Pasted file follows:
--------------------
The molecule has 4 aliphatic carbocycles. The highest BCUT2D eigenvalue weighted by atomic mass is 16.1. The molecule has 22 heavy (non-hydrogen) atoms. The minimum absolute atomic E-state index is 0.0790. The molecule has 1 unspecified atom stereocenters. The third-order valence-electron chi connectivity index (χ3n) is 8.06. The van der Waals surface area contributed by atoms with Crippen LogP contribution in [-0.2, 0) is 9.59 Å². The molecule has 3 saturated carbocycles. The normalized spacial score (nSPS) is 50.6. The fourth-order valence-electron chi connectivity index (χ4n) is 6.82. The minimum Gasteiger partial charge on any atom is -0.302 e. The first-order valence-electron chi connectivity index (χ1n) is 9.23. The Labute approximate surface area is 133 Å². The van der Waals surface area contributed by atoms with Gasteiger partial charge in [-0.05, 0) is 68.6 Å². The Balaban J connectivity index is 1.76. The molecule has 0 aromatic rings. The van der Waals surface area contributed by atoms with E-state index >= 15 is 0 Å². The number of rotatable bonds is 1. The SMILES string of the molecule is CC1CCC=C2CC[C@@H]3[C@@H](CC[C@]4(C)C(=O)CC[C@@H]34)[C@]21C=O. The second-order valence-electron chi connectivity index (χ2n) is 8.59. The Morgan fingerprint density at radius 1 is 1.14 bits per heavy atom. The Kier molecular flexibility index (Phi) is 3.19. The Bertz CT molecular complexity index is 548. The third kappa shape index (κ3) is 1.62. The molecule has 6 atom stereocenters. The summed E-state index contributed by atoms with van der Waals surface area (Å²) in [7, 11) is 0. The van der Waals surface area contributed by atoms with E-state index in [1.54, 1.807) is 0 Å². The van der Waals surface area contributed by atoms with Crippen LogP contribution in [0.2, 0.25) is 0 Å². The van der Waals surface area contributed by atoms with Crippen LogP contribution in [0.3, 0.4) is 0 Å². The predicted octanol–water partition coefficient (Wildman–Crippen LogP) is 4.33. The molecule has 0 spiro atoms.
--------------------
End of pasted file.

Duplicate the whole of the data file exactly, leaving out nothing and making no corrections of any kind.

The molecule has 4 aliphatic carbocycles. The highest BCUT2D eigenvalue weighted by atomic mass is 16.1. The molecule has 22 heavy (non-hydrogen) atoms. The minimum absolute atomic E-state index is 0.0790. The molecule has 1 unspecified atom stereocenters. The third-order valence-electron chi connectivity index (χ3n) is 8.06. The van der Waals surface area contributed by atoms with Crippen LogP contribution in [-0.2, 0) is 9.59 Å². The molecule has 3 saturated carbocycles. The normalized spacial score (nSPS) is 50.6. The fourth-order valence-electron chi connectivity index (χ4n) is 6.82. The minimum Gasteiger partial charge on any atom is -0.302 e. The first-order valence-electron chi connectivity index (χ1n) is 9.23. The Labute approximate surface area is 133 Å². The van der Waals surface area contributed by atoms with Gasteiger partial charge in [-0.05, 0) is 68.6 Å². The Balaban J connectivity index is 1.76. The molecule has 0 aromatic rings. The van der Waals surface area contributed by atoms with E-state index >= 15 is 0 Å². The number of rotatable bonds is 1. The SMILES string of the molecule is CC1CCC=C2CC[C@@H]3[C@@H](CC[C@]4(C)C(=O)CC[C@@H]34)[C@]21C=O. The second-order valence-electron chi connectivity index (χ2n) is 8.59. The Morgan fingerprint density at radius 1 is 1.14 bits per heavy atom. The Kier molecular flexibility index (Phi) is 3.19. The Bertz CT molecular complexity index is 548. The third kappa shape index (κ3) is 1.62. The molecule has 6 atom stereocenters. The summed E-state index contributed by atoms with van der Waals surface area (Å²) in [7, 11) is 0. The van der Waals surface area contributed by atoms with E-state index in [1.54, 1.807) is 0 Å². The van der Waals surface area contributed by atoms with Crippen LogP contribution in [0.2, 0.25) is 0 Å². The van der Waals surface area contributed by atoms with Crippen LogP contribution in [0.3, 0.4) is 0 Å². The predicted octanol–water partition coefficient (Wildman–Crippen LogP) is 4.33. The molecule has 0 spiro atoms.